Eggs are a good source of protein and contain many important vitamins and minerals, including calcium, potassium, and iron. All of these nutrients are vital components of a person’s diet.
According to the United States Department of Agriculture (USDA), one big, hard-boiled egg comprises around 78 calories.
Eggs were a controversial choice due to concerns about saturated fats and cholesterol, but researchers have since demonstrated that eggs have a number of dietary benefits.
- Calories: 78
Protein: 6.29 g
Total fat: 5.3 g
Carbohydrate: 0.56 grams
Dietary fiber: 0 grams
Sugars: 0.56 grams
Calcium: 25 milligrams (mg)
Iron: 0.59 mg
Phosphorous: 86 mg
Potassium: 63 mg
Zinc: 0.53 mg
Cholesterol: 186 mg
Folate: 22 micrograms
Vitamin A: 260 international units (IU)
Vitamin D: 44 IU
This report looks at the nutritional profile of eggs, as well as some of the most recent research into the risks and benefits associated with eating eggs.Nutritional profileEggs are a good source of antioxidants and protein.
1 big, hard-boiled egg weighing around 50 grams (g) contains the following nutrients, according to the USDA:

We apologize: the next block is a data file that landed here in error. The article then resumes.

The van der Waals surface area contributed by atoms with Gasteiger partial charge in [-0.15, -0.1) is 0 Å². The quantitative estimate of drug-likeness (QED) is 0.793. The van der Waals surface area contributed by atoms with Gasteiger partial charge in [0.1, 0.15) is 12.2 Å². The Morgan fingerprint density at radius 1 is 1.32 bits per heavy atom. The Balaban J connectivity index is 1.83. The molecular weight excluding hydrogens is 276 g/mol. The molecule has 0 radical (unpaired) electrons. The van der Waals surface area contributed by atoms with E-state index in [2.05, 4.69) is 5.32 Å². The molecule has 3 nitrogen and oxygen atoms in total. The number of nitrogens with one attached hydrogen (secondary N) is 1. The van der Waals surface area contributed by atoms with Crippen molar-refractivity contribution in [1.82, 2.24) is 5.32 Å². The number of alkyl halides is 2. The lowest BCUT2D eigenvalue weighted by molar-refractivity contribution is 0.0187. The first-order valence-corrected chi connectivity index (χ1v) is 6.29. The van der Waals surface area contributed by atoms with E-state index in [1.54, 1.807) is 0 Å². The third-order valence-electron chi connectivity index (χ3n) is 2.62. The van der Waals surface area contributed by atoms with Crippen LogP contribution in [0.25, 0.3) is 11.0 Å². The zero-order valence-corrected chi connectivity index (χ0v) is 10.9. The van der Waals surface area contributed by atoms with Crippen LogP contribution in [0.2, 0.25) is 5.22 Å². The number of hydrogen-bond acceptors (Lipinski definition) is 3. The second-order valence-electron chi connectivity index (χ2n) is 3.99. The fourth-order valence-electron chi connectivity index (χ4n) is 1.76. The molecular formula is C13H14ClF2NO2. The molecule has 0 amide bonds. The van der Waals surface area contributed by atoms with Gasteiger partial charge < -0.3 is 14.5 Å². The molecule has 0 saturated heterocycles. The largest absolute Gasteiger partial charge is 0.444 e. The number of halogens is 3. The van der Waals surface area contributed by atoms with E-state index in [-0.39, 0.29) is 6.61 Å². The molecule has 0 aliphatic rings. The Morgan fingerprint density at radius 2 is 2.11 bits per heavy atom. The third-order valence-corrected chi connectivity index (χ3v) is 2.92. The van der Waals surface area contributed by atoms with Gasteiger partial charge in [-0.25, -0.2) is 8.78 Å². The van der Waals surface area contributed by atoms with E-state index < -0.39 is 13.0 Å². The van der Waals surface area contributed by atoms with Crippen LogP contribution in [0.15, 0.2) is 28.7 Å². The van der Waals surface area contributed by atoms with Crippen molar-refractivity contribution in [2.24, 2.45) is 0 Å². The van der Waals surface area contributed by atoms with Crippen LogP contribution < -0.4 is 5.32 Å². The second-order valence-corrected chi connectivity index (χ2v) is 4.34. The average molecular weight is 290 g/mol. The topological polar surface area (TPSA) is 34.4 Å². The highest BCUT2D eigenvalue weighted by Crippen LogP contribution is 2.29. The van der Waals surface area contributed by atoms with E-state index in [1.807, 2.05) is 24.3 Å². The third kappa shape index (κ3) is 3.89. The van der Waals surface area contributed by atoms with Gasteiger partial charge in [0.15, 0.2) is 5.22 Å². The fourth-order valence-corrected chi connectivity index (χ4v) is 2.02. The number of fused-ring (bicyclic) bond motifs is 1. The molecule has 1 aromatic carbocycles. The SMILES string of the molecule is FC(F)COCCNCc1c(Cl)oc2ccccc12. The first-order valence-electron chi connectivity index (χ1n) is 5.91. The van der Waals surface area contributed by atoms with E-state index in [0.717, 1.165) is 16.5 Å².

However, how a person cooks an egg slightly alters its nutritional profile. For example, the exact same 50 g of a whole, scrambled egg contains around 4.99 gram of protein and 36 IU of vitamin D, according to the USDA.Benefits
Eggs have many benefits — they’re a fantastic source of protein, fatty acids, choline, and antioxidants. Eggs are also rich in vitamin D, a nutrient that does not occur naturally in many common foods.
Several research studies have tested the nutritional value of eggs as part of the daily diet.
For example, one study in The FASEB Journal comprised 26 participants, ages 60–75, with obesity. The researchers asked them to consume either an egg based, high fat diet or a carbohydrate based, low fat diet for 2 weeks.
After 8 weeks, the scientists measured the participants’ body fat composition. Individuals who ate three whole eggs each day in a low carbohydrate diet lost more fat than those who ate a high carbohydrate, low fat diet.